POSTED BY: Andre Morgan
It used to be that entering text in Google was the only way to search the web, but Google’s search has evolved.
Now you can drag and drop any image in the image search box. You can also search by uploading an image, copying and pasting an image URL, or using the Google Chrome extension to begin searching an image.
The image search result will yield a preview image of where it may exist on the web, as well as similar or related images. Find images on the web you’re curious about: identify faces, find products, destinations, art, and landmarks. Additional features include filtering by size, type, colour and date.
How does it work? A text-based Google search uses an algorithm to find the web pages that are relevant to your search query. Now the image search uses vision techniques to match your image as accurately as possible. A text description follows as a result of image match.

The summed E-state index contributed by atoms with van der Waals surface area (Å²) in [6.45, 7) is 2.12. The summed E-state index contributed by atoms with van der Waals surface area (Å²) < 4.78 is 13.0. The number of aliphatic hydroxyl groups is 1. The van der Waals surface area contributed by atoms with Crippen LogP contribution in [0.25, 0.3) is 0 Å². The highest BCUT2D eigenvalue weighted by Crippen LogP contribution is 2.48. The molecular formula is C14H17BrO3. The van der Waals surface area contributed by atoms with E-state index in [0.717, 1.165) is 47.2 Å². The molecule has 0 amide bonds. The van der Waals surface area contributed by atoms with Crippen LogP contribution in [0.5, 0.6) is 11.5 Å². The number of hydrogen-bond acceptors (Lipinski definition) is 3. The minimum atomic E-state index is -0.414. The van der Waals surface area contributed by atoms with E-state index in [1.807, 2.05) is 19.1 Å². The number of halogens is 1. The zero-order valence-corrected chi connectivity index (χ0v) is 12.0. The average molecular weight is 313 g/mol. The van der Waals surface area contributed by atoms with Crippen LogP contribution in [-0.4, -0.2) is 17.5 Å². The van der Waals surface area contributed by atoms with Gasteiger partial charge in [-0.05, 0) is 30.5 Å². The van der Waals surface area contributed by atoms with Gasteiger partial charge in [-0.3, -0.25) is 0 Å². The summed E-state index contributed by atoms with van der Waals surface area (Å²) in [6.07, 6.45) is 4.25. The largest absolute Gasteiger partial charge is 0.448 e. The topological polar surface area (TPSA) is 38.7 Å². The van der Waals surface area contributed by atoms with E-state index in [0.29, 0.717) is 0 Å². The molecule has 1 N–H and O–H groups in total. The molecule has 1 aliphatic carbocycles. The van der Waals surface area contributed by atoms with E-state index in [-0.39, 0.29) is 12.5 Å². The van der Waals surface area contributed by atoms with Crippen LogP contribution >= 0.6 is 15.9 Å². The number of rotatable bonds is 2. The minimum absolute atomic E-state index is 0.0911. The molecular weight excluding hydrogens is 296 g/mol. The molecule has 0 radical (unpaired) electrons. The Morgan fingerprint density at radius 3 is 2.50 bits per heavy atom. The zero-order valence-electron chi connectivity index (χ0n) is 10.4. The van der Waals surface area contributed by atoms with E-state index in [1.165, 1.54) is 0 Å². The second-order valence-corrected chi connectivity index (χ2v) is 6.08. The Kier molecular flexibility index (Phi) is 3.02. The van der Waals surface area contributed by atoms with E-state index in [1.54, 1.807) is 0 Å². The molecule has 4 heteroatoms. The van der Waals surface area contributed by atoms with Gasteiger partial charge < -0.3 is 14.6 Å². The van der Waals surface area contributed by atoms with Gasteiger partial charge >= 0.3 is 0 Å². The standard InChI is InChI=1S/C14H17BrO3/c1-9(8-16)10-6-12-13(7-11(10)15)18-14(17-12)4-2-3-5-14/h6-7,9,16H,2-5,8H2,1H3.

Who should use it? The best thing about the tool is that it adds an additional dimension to search. Artists, photographers and designers can now protect their work by identifying where it’s used on the web. Brands, marketers and PR professionals can search where on the web product images are being distributed and reused around the world – a great way to find product reviews, blog posts and media coverage that may not be captured by traditional PR monitoring tools.
What should brands learn from this? Auditing and strategizing your web content is not an uncommon practice. Content must be kept organized and relevant to your brand. For instance, an incorrect product image can be misleading for customers and reflects poorly on the brand’s customer management. While web graphics are enticing, a crowded image won’t be properly indexed by Google images.
Brand webpages should also implement clear and accurate product images on their website to improve their search engine optimization. Google analyzes several factors about webpages such as descriptions, captions, Alt text and other contextual information.
Get started by visiting images.google.com, and look for this implemented seamlessly within Google’s default landing page.
– André Morgan